The Apocalypse

Time Travel Exists

In space,
A lot of things don’t age.

Sounds from the void
Let the asteroid decide their paths.

We leave earth on a spaceship
Twice the size of broken stardust

Always from the quiet arena,
So the entire earth doesn’t shake—

So there is nothing affecting the time loop.
On our way home, there is a small deviation

In the expected orbit of stars near Sagittarius A.
There is an organic, undulating, animalistic sound

Definitely of the environment cutting through time.
My brother exercised this long to be thin enough

To survive the wormhole. I remind him how time doesn’t
Literally bend, he tells me how massive objects could

Modify their spatial component and the proper time interval
Around them to travel at light speed and stop time so our mother

Doesn’t have to die— doesn’t have to witness the apocalypse
Eating up sarkin pawa, eating up Kayes and Liberia.

Time has not moved forward in years*—
That is to say, we might have survived.

Instead, my brother keeps mouthing the swollen prayers,
Packing the void, slowly, into eternalism,
and nothing has changed.

*time has not moved forward in years is a borrowed line from Lorrie Ness’ poem, refuge.

 

Carrying The Matchboxes

He lights the house with a pinch of fire,
Calms the smoke down

So the photo albums don’t tumble—
So there is no trace.

Circle the children with flowers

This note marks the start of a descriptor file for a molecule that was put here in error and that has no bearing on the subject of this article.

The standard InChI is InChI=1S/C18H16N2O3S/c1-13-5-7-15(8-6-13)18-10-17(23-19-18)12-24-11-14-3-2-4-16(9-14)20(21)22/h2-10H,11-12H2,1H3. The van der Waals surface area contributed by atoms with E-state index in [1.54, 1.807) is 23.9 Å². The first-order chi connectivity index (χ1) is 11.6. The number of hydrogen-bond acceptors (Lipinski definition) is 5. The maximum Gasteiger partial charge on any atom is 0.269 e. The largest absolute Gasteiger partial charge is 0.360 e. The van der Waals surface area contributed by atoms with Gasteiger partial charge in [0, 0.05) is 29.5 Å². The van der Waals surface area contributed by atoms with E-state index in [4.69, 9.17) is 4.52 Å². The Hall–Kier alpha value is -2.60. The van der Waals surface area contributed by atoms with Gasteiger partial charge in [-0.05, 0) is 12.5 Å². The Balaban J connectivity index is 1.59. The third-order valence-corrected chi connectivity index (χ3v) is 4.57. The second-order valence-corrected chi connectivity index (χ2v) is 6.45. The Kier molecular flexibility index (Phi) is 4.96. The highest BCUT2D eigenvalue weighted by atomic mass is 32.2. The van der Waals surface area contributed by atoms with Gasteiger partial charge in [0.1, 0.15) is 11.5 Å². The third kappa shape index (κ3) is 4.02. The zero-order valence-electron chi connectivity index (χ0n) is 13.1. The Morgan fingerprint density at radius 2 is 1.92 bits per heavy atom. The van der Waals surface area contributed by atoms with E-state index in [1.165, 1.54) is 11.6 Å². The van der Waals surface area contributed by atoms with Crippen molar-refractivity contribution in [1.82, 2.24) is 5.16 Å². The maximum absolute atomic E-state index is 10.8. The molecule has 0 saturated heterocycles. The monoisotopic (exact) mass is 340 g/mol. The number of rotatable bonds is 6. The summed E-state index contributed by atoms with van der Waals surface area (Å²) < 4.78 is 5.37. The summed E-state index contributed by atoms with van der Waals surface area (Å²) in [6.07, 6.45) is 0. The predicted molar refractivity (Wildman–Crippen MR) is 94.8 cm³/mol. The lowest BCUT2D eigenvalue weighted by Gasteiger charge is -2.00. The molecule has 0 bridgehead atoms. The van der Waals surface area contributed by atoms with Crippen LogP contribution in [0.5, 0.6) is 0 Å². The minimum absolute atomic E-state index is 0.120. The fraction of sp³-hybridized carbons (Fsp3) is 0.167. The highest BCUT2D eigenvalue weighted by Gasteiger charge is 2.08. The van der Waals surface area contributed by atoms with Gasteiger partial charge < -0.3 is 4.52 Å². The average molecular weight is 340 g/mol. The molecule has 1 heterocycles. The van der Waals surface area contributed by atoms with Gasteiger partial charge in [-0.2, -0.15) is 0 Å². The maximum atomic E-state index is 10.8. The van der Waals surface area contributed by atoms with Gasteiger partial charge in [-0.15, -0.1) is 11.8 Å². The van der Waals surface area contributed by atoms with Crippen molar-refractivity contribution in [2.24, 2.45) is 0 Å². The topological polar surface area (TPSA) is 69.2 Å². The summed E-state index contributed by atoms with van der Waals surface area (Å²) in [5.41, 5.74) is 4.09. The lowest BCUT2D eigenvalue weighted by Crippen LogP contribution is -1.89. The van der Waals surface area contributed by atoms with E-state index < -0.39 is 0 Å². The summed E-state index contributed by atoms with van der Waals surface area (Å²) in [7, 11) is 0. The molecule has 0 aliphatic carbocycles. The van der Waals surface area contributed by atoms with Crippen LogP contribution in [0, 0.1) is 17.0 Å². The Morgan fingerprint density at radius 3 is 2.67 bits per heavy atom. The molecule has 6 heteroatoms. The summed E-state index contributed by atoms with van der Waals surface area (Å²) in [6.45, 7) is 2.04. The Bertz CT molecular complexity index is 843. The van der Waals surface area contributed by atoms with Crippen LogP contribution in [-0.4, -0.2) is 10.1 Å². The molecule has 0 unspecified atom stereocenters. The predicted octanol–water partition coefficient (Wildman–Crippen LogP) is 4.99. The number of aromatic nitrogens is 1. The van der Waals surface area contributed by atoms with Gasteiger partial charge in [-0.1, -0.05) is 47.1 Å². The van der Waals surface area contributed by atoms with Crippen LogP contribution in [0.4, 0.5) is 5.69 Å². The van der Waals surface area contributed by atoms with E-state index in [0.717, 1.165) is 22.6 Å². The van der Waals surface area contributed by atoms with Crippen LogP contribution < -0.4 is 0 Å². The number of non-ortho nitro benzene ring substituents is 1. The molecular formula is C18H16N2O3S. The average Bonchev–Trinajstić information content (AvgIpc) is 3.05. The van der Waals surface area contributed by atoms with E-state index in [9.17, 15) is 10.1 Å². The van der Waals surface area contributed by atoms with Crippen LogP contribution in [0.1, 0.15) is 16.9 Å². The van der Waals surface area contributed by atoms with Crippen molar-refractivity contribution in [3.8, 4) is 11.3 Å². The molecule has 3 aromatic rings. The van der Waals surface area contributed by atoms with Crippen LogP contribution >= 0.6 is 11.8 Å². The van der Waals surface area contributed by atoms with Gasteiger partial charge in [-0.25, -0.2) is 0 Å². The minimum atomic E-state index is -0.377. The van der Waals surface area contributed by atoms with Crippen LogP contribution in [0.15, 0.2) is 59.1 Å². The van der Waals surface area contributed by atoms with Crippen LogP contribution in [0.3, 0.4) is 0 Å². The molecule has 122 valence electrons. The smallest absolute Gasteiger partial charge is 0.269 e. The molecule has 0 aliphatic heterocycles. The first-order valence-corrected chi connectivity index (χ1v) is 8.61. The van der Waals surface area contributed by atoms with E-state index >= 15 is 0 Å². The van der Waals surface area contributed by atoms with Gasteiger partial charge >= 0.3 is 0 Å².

As if a tomb were a fancier name for a casket .

He doubles the flames
And turns tepid before he falls, crawling

Across the ash
As fireworks coloring the remains of

The sky’s windscreen, as water
Once meandering through white lily falls,

Slow and calm, as trepidations,
As if peace of mind were fire.

 

Dreaming of Home

There is no comfort
Holding the walls. Unarmed police watch from atop the rocks,
The detritus of everything once life-full.

We mistake the crows for bullets everyday,
Yet it’s the bandits’ first kiss in swamp,
The season, the search, still breathing in the mud.

The safety zones are barricaded.
Every day we beg everything to be silent,
Then death knocks us down.

Yesterday, I applied for a residency in Scotland,
Because I felt too insecure to be writing about safety
In between swift bullet movement and dodgeballs.

I was rejected before midnight.
I walked to the river with my flute,
Listening for the song that I might home in on,

For cupronickel and lead to pop in harmony.
The sound came from behind my shadow;
I held my chest in pain and paused.

Have you seen it from where you look?
Another man was short dead, close to the river,
Closer to the sadness—everything mourns in separate silence.

 

Abdulrazaq SalihuAbdulrazaq Salihu, X-gene, TPC I is a Nigerian award winning poet. He has his works published/forthcoming in brittle paper, masks lit mag, Kalahari review, pine cone review, rogue and elsewhere. He won the masks lit mag poetry award, BPKW poetry contest, Nigerian prize for teen authors, splendors of Dawn poetry contest and more. He is a member of the hilltop creative arts foundation and has been living for too long inside his head.

Featured Image by Todd Rhines on Unsplash